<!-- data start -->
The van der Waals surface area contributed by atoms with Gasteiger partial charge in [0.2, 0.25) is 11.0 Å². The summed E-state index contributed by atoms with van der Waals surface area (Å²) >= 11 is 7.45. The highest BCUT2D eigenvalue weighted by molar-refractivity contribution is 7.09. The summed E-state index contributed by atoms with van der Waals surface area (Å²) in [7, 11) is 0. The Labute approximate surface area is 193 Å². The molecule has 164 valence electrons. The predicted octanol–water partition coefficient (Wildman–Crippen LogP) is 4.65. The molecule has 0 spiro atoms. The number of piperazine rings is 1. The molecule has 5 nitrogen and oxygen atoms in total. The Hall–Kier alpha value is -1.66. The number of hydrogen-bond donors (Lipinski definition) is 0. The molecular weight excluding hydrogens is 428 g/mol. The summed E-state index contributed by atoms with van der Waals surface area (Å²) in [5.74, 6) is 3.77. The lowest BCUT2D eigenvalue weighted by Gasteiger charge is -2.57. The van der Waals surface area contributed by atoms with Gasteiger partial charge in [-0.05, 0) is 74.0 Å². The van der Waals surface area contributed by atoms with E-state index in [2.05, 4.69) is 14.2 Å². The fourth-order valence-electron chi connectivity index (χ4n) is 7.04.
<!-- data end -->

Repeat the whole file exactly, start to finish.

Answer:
The van der Waals surface area contributed by atoms with Gasteiger partial charge in [0.2, 0.25) is 11.0 Å². The summed E-state index contributed by atoms with van der Waals surface area (Å²) >= 11 is 7.45. The highest BCUT2D eigenvalue weighted by molar-refractivity contribution is 7.09. The summed E-state index contributed by atoms with van der Waals surface area (Å²) in [7, 11) is 0. The Labute approximate surface area is 193 Å². The molecule has 164 valence electrons. The predicted octanol–water partition coefficient (Wildman–Crippen LogP) is 4.65. The molecule has 0 spiro atoms. The number of piperazine rings is 1. The molecule has 5 nitrogen and oxygen atoms in total. The Hall–Kier alpha value is -1.66. The number of hydrogen-bond donors (Lipinski definition) is 0. The molecular weight excluding hydrogens is 428 g/mol. The summed E-state index contributed by atoms with van der Waals surface area (Å²) in [5.74, 6) is 3.77. The lowest BCUT2D eigenvalue weighted by Gasteiger charge is -2.57. The van der Waals surface area contributed by atoms with Gasteiger partial charge in [-0.05, 0) is 74.0 Å². The van der Waals surface area contributed by atoms with E-state index in [2.05, 4.69) is 14.2 Å². The fourth-order valence-electron chi connectivity index (χ4n) is 7.04.